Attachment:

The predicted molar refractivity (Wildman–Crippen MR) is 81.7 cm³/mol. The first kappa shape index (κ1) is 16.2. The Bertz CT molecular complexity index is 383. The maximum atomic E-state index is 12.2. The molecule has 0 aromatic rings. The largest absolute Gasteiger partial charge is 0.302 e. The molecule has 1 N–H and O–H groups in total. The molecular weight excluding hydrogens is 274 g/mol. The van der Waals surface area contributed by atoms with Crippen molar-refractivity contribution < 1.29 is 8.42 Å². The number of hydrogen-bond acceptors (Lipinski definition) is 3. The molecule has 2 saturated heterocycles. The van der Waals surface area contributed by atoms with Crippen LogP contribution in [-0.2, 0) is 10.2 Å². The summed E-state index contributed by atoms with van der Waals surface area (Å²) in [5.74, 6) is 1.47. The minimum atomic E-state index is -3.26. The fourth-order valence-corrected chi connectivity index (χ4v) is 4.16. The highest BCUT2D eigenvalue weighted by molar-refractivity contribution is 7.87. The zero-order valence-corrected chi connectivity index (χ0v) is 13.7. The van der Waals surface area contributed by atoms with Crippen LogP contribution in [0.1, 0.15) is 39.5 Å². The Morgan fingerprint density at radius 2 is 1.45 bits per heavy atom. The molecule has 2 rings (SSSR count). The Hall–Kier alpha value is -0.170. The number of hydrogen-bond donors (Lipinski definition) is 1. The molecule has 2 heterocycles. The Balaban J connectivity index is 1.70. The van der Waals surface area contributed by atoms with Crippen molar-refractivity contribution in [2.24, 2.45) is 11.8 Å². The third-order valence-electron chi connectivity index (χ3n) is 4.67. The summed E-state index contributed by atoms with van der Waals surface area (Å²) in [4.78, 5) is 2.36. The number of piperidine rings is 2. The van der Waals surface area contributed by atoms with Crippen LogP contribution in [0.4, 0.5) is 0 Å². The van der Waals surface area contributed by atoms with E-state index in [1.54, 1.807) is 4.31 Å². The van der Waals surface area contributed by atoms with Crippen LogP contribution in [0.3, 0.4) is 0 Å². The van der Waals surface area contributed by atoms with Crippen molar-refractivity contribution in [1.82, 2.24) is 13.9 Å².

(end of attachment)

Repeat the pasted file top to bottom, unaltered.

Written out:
The predicted molar refractivity (Wildman–Crippen MR) is 81.7 cm³/mol. The first kappa shape index (κ1) is 16.2. The Bertz CT molecular complexity index is 383. The maximum atomic E-state index is 12.2. The molecule has 0 aromatic rings. The largest absolute Gasteiger partial charge is 0.302 e. The molecule has 1 N–H and O–H groups in total. The molecular weight excluding hydrogens is 274 g/mol. The van der Waals surface area contributed by atoms with Crippen molar-refractivity contribution < 1.29 is 8.42 Å². The number of hydrogen-bond acceptors (Lipinski definition) is 3. The molecule has 2 saturated heterocycles. The van der Waals surface area contributed by atoms with Crippen LogP contribution in [-0.2, 0) is 10.2 Å². The summed E-state index contributed by atoms with van der Waals surface area (Å²) in [5.74, 6) is 1.47. The minimum atomic E-state index is -3.26. The fourth-order valence-corrected chi connectivity index (χ4v) is 4.16. The highest BCUT2D eigenvalue weighted by molar-refractivity contribution is 7.87. The zero-order valence-corrected chi connectivity index (χ0v) is 13.7. The van der Waals surface area contributed by atoms with Crippen LogP contribution in [0.1, 0.15) is 39.5 Å². The Morgan fingerprint density at radius 2 is 1.45 bits per heavy atom. The molecule has 2 rings (SSSR count). The Hall–Kier alpha value is -0.170. The number of hydrogen-bond donors (Lipinski definition) is 1. The molecule has 2 heterocycles. The Balaban J connectivity index is 1.70. The van der Waals surface area contributed by atoms with Crippen molar-refractivity contribution in [2.24, 2.45) is 11.8 Å². The third-order valence-electron chi connectivity index (χ3n) is 4.67. The summed E-state index contributed by atoms with van der Waals surface area (Å²) in [4.78, 5) is 2.36. The number of piperidine rings is 2. The van der Waals surface area contributed by atoms with Crippen LogP contribution in [0.4, 0.5) is 0 Å². The van der Waals surface area contributed by atoms with E-state index in [1.54, 1.807) is 4.31 Å². The van der Waals surface area contributed by atoms with Crippen LogP contribution in [0.3, 0.4) is 0 Å². The van der Waals surface area contributed by atoms with Crippen molar-refractivity contribution in [1.82, 2.24) is 13.9 Å².